Peter Clothier Interviews : Page 2 of 2
A Conversation with Peter Clothier
Q: What spawned your monthly podcasts, "The Art of Outrage"? Have you had a good response from listeners? If readers aren't familiar with this podcast series, where can they find it?
A: I was invited to get going on the podcasts by Bill Lasarow, the editor and publisher of Artscene magazine, with whom I have collaborated for many years. When he approached me with the suggestion, I responded with the idea for "The Art of Outrage." I am myself outraged by much that is going on in the world and in this country today, and am much interested in artists who share that outrage and express it in interesting and challenging ways. I like that bumper sticker: If you're not outraged, you're not paying attention! And yes, the response was gratifying. Truthfully, though, I have moved on in recent months to newer ventures like the publication and promotion of Persist, along with the guest appearances I have been doing to spread the word. Anyone interested can still find the podcasts posted online at Artscene Visual Radio.
Q: What is your greatest source of inspiration?
A: The inner workings of the mind, and the always fascinating manifestations of the human spirit. It's all about our common humanity.
Q: What do you fear most, in regards to your work?
A: As a younger man, I used to be afraid of what other people might think about it, that it might be judged unkindly. That I might be seen as foolish, inadequate, a bad writer. That doesn't worry me at all any more. What do I fear now? It's not really a fear, but I worry about not being able to reach as many people as I would like to.
Q: What is the best way to attract and retain new blog subscribers?
A: Well, there you go. I think the best way is to be generous. To give out as much as you can; to reach out and follow others and respond to what they have to say; to be open to every possibility as it comes along. Persistence, I believe, brings its own rewards.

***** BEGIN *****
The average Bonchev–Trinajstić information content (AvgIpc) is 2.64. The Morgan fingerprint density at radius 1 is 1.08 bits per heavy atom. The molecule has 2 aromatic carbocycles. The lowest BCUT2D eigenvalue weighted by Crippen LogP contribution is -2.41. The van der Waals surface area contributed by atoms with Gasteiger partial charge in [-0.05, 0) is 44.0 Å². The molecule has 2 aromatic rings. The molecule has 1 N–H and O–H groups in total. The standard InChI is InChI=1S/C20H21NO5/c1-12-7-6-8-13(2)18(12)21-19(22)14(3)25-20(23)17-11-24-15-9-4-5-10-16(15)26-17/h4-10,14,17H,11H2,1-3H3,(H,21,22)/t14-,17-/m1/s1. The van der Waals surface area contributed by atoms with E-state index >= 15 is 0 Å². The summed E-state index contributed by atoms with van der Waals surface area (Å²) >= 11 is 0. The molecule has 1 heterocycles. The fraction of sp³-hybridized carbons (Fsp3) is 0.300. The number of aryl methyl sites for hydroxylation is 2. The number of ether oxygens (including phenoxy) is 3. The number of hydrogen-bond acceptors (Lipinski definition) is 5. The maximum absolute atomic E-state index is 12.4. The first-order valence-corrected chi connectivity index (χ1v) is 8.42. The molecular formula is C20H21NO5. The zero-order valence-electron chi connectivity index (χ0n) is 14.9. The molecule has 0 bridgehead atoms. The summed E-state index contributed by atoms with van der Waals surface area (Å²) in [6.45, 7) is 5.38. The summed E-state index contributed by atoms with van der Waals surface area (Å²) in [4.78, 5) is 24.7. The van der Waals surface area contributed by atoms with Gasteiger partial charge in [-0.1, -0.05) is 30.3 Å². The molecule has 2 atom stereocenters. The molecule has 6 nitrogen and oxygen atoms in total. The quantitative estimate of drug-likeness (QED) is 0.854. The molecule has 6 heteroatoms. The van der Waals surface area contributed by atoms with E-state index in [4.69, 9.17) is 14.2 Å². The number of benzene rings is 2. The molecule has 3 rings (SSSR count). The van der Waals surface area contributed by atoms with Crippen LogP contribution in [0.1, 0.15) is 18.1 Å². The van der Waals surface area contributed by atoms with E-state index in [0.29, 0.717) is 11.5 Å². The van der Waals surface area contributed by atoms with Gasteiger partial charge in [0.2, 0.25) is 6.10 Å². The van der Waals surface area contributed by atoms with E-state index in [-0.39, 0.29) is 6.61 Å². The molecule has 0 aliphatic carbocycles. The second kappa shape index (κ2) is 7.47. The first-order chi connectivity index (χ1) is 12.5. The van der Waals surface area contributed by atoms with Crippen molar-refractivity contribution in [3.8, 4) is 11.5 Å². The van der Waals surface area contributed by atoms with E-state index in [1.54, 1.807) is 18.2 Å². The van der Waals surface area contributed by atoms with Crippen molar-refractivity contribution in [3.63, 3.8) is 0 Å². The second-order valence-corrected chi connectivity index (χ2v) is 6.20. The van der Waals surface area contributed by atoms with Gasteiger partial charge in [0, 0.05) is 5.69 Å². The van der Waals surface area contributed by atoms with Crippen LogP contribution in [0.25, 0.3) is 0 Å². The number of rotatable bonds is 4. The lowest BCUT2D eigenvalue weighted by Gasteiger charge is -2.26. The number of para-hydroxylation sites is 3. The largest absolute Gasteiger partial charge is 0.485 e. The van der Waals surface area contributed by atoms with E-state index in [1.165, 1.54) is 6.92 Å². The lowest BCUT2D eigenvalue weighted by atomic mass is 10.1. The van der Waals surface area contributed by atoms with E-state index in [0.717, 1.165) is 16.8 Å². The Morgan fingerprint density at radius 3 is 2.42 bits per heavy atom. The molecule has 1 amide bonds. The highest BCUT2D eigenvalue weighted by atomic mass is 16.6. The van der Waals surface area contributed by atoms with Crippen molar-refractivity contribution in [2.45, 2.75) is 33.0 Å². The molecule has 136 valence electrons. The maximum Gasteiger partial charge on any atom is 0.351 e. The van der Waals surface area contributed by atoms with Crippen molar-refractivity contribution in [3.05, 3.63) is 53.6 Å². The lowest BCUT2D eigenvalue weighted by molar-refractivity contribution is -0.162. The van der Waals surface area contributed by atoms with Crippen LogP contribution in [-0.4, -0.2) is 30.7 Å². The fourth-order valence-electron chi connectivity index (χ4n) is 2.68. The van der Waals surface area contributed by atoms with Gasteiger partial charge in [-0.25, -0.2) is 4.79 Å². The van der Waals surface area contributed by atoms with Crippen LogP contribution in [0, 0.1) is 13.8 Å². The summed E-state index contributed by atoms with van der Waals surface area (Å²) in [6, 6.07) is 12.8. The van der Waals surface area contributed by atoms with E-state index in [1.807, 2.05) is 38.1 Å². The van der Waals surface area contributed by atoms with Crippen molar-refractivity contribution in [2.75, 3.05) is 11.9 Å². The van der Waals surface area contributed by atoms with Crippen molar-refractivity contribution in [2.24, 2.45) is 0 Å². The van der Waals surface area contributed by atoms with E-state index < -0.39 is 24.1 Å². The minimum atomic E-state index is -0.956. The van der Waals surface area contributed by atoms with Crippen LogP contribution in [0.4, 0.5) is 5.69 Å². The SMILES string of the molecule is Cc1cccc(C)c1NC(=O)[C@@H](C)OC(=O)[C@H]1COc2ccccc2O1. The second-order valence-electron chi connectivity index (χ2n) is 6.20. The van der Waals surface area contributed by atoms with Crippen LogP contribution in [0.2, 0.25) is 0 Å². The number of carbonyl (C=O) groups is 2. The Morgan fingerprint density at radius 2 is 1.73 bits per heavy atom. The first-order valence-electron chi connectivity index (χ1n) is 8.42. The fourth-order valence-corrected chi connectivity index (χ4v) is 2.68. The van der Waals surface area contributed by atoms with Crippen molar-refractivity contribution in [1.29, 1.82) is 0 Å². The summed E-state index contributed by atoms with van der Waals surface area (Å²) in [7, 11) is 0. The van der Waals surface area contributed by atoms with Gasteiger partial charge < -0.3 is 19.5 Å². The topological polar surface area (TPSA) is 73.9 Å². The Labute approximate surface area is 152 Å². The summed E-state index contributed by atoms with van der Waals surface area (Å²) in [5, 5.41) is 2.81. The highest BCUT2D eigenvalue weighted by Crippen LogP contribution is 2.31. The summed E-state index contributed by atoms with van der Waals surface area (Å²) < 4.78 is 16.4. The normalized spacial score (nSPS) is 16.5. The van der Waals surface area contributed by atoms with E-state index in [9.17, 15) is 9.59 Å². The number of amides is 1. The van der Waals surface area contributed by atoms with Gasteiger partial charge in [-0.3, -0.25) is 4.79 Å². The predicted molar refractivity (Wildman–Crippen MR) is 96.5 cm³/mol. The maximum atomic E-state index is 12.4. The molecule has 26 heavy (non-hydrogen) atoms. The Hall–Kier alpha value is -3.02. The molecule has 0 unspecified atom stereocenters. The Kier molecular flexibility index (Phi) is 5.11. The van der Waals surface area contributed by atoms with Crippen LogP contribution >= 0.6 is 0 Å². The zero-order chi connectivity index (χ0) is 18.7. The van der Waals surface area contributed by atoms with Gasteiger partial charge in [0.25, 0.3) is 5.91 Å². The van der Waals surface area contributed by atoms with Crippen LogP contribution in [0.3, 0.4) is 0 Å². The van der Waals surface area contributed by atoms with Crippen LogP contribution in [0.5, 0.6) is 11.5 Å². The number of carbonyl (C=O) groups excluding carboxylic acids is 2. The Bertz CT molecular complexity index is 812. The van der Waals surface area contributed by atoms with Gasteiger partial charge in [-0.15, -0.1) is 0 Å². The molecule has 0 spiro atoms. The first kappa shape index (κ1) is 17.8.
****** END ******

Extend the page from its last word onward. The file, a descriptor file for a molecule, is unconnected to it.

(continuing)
Q: The biggest creative mystery is
A: Where does it all come from? To which, I guess, the answer is: the human spirit also a mystery.
Q: Tell us, Peter what's on the horizon for you? Where do you see yourself in ten years? What hopes and dreams do you have for your creative work in the next decade?
A: I hate to tell you this but in ten years, if all goes well, I'll be eighty-five! And, I trust, still writing! By way of compensation, let me say that the past year, my seventy-fifth, has been the most creatively rewarding of them all. The publication of Persist opened a new door for me: in speaking about the book to a wide variety of different audiences, I discovered the potential of a whole new medium in words the art of live communication and performance. It has been immensely gratifying.
Having hidden behind my typewriter/computer for so many years, it has been a real joy to "come out." I hope to pursue this further in the coming decade. I also have two new books nearing completion. The first is something of a sequel to Persist. It's called, provisionally Nurturing the Creative Spirit. The second is tentatively titled This Is Not Me: Shedding Delusions. The title comes from that wonderful Buddhist mantra, "This is not me, this is not mine, this is not who I am," and it's about leaving behind me those parts of myself that I no longer need.
Q: Peter, would you share a few final words of advice and inspiration with us?
A: Keep at it. Put your heart into it. Give generously of yourself and find any means possible to put your work out in the world. As E.M.Forster wrote, "only connect." Find out what's most human about yourself and share that with others, even as you listen with a generous heart to those who also want to tell you who they are.
Peter Clothier writes chiefly about art and artists in Southern California. He has published widely in national magazines, and is the author of David Hockney in the Abbeville Modern Masters series. More »
© 2011 Molly J. Anderson-Childers. All rights reserved.